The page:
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More Boyd-isms for Delta and RJs...

On Your Six

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The RJ Glut

Based on initial (and aggressive) steps taken by both Northwest and
Delta over the last week, it's becoming clear that when the music stops,
a whole passel of "regional" jets won't have any place to sit. Except
maybe in the desert.

Delta is aggressively adjusting its schedule, and it appears it's using
the chapter 11 opportunity to pare down the number of RJs in the system.
Lots of point-to-point RJ flying to Florida is going away, and RJ
departures at SLC are being cut by 20%. More at this week's
Airports:USA™ Forecast Flash.

Four Engines Are Nice. Until You Get The Bill. Northwest intends to
cancel leases on all 35 of the four-engined Avro RJ-85s that are being
operated by Mesaba. While this airplane is eons different from the CRJs
and ERJs that are fixin' to get parked, the reason for the action is the
same as what's being done at Delta: these machines are getting too
expensive to operate.

In Danger: Comair - unless it can get its costs down, it's entirely
possible that Delta will shift flying to other small jet providers,
regardless of who owns them. There appears to be an iron-clad, chapter
11-proof agreement with Skywest/ASA, so if some RJ lift has to go, it
may well be at Comair.

Possible Winner: Mesa. This entity has not only low costs, but
management that can get deals done. Any SJP with higher costs, could be
replaced with Mesa.



SLC: Delta Re-Alignment
A Re-Structuring. Not A Pull-Down

Delta Air Lines announced plans to re-structure its SLC connecting
operation within days of its bankruptcy filing. Frequencies are cut by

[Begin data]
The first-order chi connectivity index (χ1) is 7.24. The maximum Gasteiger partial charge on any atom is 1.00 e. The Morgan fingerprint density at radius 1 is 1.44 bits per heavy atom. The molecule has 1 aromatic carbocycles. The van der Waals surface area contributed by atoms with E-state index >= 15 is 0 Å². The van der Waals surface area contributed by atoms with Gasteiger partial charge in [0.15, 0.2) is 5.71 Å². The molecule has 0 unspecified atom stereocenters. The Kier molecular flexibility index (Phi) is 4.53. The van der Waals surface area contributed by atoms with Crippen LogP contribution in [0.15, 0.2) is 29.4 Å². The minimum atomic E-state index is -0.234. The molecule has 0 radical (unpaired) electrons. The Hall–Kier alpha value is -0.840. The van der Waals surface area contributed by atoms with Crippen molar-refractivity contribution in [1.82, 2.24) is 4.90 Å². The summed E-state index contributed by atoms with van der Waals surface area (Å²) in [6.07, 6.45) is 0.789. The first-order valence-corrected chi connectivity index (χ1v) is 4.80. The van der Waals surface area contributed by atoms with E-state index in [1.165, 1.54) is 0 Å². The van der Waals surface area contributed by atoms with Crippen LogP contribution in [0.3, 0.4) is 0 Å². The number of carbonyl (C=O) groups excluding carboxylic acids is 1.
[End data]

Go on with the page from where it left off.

14%, with capacity being brought down by 16%.

These reductions need to be kept in context, however. As at
Cincinnati/Northern Kentucky International, some of this reduction is
merely an adjustment for flight increases added in the past year as a
result of shifting resources from the now-closed DFW DL hub operation.

SLC is a critical part of Delta’s future. If SLC fails, Delta becomes
locked into being an East-of-The-Mississippi carrier, a.k.a. US Airways,
Phase II. An analysis of Delta’s program for the SLC hub would indicate
they fully understand this.

· Re-Sizing The Hubsite Operation. SLC is not a large O&D
market. The Delta changes appear to be ones to adjust the levels of
connectivity. Both mainline and CRJ frequencies have been reduced by
20%. Conversely, turboprop (Brasilia) departures will be increased by
almost 11%, as a result of higher frequencies in existing markets. Note
again that the reductions are off a recently-increased level of flight
frequency.

· More Spokes. The number of nonstop destinations served is
being increased, thereby strengthening the hub. Added: BDL, CLE, MEM, OGG.

· Tweaking. Not Major Surgery. Some of the adjustments are a
lot less dramatic than they appear on the surface. SLC-PHX is being
reduced from 13 daily departures to just four. Seat capacity, however,
is being reduced by only 90 seats, from 690 to 600, mainly due to the
fact that it’s 4 150-seat MD-90s replacing the 13 RJ flights. On the
whole, this will improve economics of operating this feed market,
especially when the main competition in the market is Southwest.